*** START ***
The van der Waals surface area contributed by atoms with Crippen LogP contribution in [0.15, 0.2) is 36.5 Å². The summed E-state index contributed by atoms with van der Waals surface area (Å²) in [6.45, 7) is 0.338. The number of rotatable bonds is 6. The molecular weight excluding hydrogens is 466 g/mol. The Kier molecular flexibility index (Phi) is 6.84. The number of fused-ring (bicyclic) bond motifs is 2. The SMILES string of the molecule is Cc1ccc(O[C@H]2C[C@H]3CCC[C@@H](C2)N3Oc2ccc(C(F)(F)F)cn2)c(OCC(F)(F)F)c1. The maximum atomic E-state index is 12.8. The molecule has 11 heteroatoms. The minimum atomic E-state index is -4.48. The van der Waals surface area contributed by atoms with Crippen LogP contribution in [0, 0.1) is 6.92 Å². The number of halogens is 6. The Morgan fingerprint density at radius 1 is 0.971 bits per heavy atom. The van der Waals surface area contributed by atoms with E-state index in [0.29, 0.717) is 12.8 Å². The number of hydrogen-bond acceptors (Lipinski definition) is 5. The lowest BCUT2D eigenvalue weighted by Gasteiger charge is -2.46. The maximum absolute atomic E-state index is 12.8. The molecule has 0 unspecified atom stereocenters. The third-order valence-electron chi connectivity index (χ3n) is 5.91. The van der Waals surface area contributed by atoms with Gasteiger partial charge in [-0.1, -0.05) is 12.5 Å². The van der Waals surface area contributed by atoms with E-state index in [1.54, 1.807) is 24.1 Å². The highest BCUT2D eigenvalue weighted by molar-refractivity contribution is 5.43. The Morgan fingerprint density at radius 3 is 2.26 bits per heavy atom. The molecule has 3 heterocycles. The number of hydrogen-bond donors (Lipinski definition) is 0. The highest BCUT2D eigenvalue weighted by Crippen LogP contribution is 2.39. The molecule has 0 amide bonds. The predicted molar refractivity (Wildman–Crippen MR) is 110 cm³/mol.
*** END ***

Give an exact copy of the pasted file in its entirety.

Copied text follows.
The van der Waals surface area contributed by atoms with Crippen LogP contribution in [0.15, 0.2) is 36.5 Å². The summed E-state index contributed by atoms with van der Waals surface area (Å²) in [6.45, 7) is 0.338. The number of rotatable bonds is 6. The molecular weight excluding hydrogens is 466 g/mol. The Kier molecular flexibility index (Phi) is 6.84. The number of fused-ring (bicyclic) bond motifs is 2. The SMILES string of the molecule is Cc1ccc(O[C@H]2C[C@H]3CCC[C@@H](C2)N3Oc2ccc(C(F)(F)F)cn2)c(OCC(F)(F)F)c1. The maximum atomic E-state index is 12.8. The molecule has 11 heteroatoms. The minimum atomic E-state index is -4.48. The van der Waals surface area contributed by atoms with Crippen LogP contribution in [0, 0.1) is 6.92 Å². The number of halogens is 6. The Morgan fingerprint density at radius 1 is 0.971 bits per heavy atom. The van der Waals surface area contributed by atoms with E-state index in [0.29, 0.717) is 12.8 Å². The number of hydrogen-bond acceptors (Lipinski definition) is 5. The lowest BCUT2D eigenvalue weighted by Gasteiger charge is -2.46. The maximum absolute atomic E-state index is 12.8. The molecule has 0 unspecified atom stereocenters. The third-order valence-electron chi connectivity index (χ3n) is 5.91. The van der Waals surface area contributed by atoms with Gasteiger partial charge in [-0.1, -0.05) is 12.5 Å². The van der Waals surface area contributed by atoms with E-state index in [1.54, 1.807) is 24.1 Å². The highest BCUT2D eigenvalue weighted by molar-refractivity contribution is 5.43. The Morgan fingerprint density at radius 3 is 2.26 bits per heavy atom. The molecule has 3 heterocycles. The number of hydrogen-bond donors (Lipinski definition) is 0. The highest BCUT2D eigenvalue weighted by Crippen LogP contribution is 2.39. The molecule has 0 amide bonds. The predicted molar refractivity (Wildman–Crippen MR) is 110 cm³/mol.